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Brahminy Kite Bird Species Information, Health, Diet and Nutrition

Filed under: Bird Species — Tags: , , , — Nik @ 12:52 am

Brahminy Kite Bird:

The Brahminy Kite is a bird of prey native to South East Asia, India, Pakistan, Sri Lanka, Nepal, Bangladesh, and Australia. It is known as the Red-backed Sea-eagle. The Brahminy Kite belongs to the family Accipitridae and is usually about medium-sized in appearance.

The coloring of the Brahminy Kite tends to be rather distinctive and is usually contrasting – the bird has chestnut colored feathers and a stark white colored head. This white coloring extends right down to the breast and the wing tips tend to be black. Young Brahminy Kites have a much deeper coloring from the adults. It is simple enough to differentiate these birds from resident and migratory Black Kite in Asia by keeping in the mind that the Brahminy kite has smaller wings accompanied by a generally paler appearance. The Brahminy Kite has a typical kite flight pattern – it flies with its wings angled. However, its tail is usually rounded which is completely dissimilar to the Red Kite or the Black Kite because these birds have forked tails.

A Brahminy Kite usually makes its nest from small twigs and it sometimes uses smaller branches and sticks as well. The nest is constructed with a bowl inside and the kite usually makes a lining of leaves inside the bowl. The Brahminy Kite tends to nest in the same area repeatedly. It is possible for them to nest in the same area for years at stretch. It is also possible for them to make their nests under a tree instead of in the branches. They lay their eggs in clutches of two and the eggs are usually dull white or bluish-white and oval in appearance.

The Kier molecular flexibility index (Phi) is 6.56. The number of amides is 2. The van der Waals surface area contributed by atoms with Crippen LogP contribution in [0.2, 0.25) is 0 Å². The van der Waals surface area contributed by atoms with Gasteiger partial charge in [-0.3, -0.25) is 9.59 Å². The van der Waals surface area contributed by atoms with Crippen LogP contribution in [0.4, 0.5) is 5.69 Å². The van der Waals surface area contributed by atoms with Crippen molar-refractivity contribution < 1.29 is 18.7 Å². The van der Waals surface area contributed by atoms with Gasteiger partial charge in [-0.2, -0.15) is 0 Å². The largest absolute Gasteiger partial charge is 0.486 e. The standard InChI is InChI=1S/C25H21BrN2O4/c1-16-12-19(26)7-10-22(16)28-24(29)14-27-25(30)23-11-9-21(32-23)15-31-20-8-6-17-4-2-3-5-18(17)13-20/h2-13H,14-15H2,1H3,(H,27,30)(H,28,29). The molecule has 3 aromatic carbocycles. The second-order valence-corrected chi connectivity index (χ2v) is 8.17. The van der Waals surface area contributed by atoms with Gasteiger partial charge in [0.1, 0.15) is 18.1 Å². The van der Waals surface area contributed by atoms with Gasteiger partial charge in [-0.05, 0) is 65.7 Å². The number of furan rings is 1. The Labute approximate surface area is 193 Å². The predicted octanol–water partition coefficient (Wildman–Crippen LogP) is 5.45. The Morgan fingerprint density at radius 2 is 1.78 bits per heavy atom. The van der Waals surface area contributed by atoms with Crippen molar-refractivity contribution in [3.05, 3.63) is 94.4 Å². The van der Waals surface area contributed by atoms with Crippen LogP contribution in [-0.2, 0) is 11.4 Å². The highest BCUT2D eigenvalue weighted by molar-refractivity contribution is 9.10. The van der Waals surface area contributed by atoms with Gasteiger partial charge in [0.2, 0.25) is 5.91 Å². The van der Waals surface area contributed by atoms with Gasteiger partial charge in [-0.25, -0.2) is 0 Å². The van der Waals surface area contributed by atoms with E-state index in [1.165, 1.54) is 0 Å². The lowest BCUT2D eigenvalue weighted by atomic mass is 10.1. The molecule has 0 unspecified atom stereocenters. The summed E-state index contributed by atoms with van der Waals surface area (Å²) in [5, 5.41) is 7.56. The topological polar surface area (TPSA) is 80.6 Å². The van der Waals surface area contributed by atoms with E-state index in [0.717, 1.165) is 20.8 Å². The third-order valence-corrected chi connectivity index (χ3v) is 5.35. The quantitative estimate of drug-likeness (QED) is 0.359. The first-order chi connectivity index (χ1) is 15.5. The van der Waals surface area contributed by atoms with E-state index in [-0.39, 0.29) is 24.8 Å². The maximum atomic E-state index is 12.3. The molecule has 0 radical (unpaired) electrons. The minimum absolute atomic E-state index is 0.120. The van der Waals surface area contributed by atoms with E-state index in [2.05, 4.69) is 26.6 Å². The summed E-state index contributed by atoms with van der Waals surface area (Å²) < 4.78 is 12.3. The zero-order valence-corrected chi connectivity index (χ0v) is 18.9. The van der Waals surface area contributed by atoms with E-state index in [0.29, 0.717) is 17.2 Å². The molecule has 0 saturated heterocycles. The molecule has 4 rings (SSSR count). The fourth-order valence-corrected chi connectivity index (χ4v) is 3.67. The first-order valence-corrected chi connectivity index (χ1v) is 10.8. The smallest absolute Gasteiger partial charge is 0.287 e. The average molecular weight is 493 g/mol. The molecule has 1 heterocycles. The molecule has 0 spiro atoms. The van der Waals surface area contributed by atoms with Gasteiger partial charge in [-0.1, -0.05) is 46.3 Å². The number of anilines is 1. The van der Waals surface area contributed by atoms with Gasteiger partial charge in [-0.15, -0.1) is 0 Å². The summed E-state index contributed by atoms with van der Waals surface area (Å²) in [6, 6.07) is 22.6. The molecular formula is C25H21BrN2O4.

The Brahminy Kite is listed as a species of Least Concern on the IUCN List of Threatened Species. But it must be noted that the population of Brahminy Kites is diminishing in some parts of South East Asia like Java. The Brahminy kite’s diet consists mainly of scavenging on dead fish and crabs that are found in marshlands and mangroves. Brahminy kites have also been known to hunt smaller prey including hares and bats. If Brahminy kites are fishing in water, it is possible that they could land in the water. However, they can manage to swim and fly again without much strain. Social as far as their roosting habits are concerned, Brahminy kites usually select very isolated trees capable of holding a number of birds – there have been reports of as many as 600 being spotted at a single location.